Guest Author

Dr. Tuan Tran (PhD) is the founder and director of the Research and Training Centre for Community Development (RTCCD) in Hanoi, Vietnam.

Mother’s Day, celebrated internationally, reminds us of the inestimable social contribution that women make to the world as they care for their fetuses, newborns, infants and young children. Most mothers are living in the world’s resource-constrained low- and lower-middle income countries. Many are experiencing crowded housing; lack of access to healthcare, lack of clean water and sanitation; food insecurity and exposure to gender-based violence while caring for their children. In these settings, micronutrient deficiencies and mental disorders are also more common in mothers, and this also affects their children’s health and development.

Delivering better mental health for mothers

Delivering better mental health for mothers

In Vietnam, we have shown that about one in three pregnant women and mothers of young children in rural provinces are experiencing a common mental disorder. Those who cope with these problems are less able to respond to healthcare recommendations, including reminders about taking essential recommended micronutrient supplements in pregnancy. The early cognitive, motor, social and emotional development of their babies is compromised.

Grand Challenges Canada is supporting collaboration between the Research and Training Centre for Community Development in Hanoi and Monash, and Melbourne Universities in Australia, to address these problems. This two-year project aims to reduce the common depression and anxiety, and to improve nutritional status among pregnant women and women who have recently given birth; to improve the health and cognitive, social-emotional and motor development of their young children; and to raise awareness and community support against domestic violence. We are developing an integrated program called “Learning clubs for women’s health and infant development in rural Vietnam” where, from pregnancy until nine months after giving birth, women and their infants participate in a psycho-educational program.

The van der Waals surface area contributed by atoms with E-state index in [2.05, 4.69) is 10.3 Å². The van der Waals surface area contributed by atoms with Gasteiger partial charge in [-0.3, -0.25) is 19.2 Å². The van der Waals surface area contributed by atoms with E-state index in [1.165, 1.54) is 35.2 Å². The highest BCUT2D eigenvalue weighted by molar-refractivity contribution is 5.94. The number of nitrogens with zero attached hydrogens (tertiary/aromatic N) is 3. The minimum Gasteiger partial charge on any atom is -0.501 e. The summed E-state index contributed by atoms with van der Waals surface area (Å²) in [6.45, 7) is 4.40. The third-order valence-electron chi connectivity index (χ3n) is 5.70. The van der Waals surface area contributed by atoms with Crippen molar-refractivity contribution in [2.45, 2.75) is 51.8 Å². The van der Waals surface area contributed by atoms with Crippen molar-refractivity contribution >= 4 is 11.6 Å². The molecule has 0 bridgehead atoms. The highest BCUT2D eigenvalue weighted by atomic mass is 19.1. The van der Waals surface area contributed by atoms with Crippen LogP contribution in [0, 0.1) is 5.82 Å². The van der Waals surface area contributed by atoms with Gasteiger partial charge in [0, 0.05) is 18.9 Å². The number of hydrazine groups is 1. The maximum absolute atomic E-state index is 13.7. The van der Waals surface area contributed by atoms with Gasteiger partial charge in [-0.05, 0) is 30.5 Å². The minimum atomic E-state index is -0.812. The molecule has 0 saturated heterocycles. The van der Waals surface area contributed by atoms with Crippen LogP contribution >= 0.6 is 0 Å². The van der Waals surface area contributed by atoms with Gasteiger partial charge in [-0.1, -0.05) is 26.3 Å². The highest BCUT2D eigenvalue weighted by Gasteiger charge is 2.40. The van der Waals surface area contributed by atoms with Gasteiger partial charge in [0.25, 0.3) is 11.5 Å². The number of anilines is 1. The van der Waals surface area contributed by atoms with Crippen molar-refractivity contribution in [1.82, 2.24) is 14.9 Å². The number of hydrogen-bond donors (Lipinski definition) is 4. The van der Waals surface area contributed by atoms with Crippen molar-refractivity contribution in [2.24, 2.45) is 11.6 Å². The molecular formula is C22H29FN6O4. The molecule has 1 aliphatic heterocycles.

Starting in October 2013, we developed a program of 24 sessions within five modules. Each session runs from 60 to 120 minutes. Referencing packages from international sources, such as UNICEF and WHO, were identified and used for each session, and are now being replaced by local-context video clips and posters. We organized two meetings with the provincial Women’s Union to review their capacity, the programs they are working with and the capacity of community Women’s Union. We looked at the gaps for the project to fill, discussed the most optimal way to organize the Learning Clubs and launched a selection of key facilitators for the Learning Club operation.

The research team (Tuan Tran, Thach D. Tran, Ha Tran, Jane Fisher) also had two visits to three communes where the project will be implemented, and met with the heads of the community Women’s Union and of the Community Health Clinics. Vietnamese women in a rural province found it very relevant to their needs and circumstances, and we learned that it can be implemented with groups using role-play and shared problem-solving approaches.

From July 2014 on, Learning Clubs will start to offer sessions to about 900 participants, including pregnant women, parents of children younger than 24 months and other caregivers/family members.

Offering a structured, universal program combining information, learning activities and social support will improve the lives of many mothers in Vietnam.

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